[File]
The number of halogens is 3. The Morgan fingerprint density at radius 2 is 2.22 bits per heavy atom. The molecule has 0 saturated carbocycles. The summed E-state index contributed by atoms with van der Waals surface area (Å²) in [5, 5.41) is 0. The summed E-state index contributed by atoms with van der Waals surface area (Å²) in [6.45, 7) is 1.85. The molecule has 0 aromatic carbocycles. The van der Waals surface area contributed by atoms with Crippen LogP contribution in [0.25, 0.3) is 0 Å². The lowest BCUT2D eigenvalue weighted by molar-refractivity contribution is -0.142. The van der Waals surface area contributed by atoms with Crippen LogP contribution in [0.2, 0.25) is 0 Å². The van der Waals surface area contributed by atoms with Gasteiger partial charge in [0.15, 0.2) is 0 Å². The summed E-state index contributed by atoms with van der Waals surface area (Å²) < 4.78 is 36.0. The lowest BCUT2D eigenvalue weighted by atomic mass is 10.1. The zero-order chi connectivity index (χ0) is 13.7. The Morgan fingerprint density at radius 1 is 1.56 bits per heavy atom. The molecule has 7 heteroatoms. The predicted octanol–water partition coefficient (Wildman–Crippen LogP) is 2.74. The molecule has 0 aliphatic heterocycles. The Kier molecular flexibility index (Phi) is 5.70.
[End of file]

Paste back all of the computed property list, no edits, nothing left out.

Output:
The number of halogens is 3. The Morgan fingerprint density at radius 2 is 2.22 bits per heavy atom. The molecule has 0 saturated carbocycles. The summed E-state index contributed by atoms with van der Waals surface area (Å²) in [5, 5.41) is 0. The summed E-state index contributed by atoms with van der Waals surface area (Å²) in [6.45, 7) is 1.85. The molecule has 0 aromatic carbocycles. The van der Waals surface area contributed by atoms with Crippen LogP contribution in [0.25, 0.3) is 0 Å². The lowest BCUT2D eigenvalue weighted by molar-refractivity contribution is -0.142. The van der Waals surface area contributed by atoms with Crippen LogP contribution in [0.2, 0.25) is 0 Å². The van der Waals surface area contributed by atoms with Gasteiger partial charge in [0.15, 0.2) is 0 Å². The summed E-state index contributed by atoms with van der Waals surface area (Å²) < 4.78 is 36.0. The lowest BCUT2D eigenvalue weighted by atomic mass is 10.1. The zero-order chi connectivity index (χ0) is 13.7. The Morgan fingerprint density at radius 1 is 1.56 bits per heavy atom. The molecule has 7 heteroatoms. The predicted octanol–water partition coefficient (Wildman–Crippen LogP) is 2.74. The molecule has 0 aliphatic heterocycles. The Kier molecular flexibility index (Phi) is 5.70.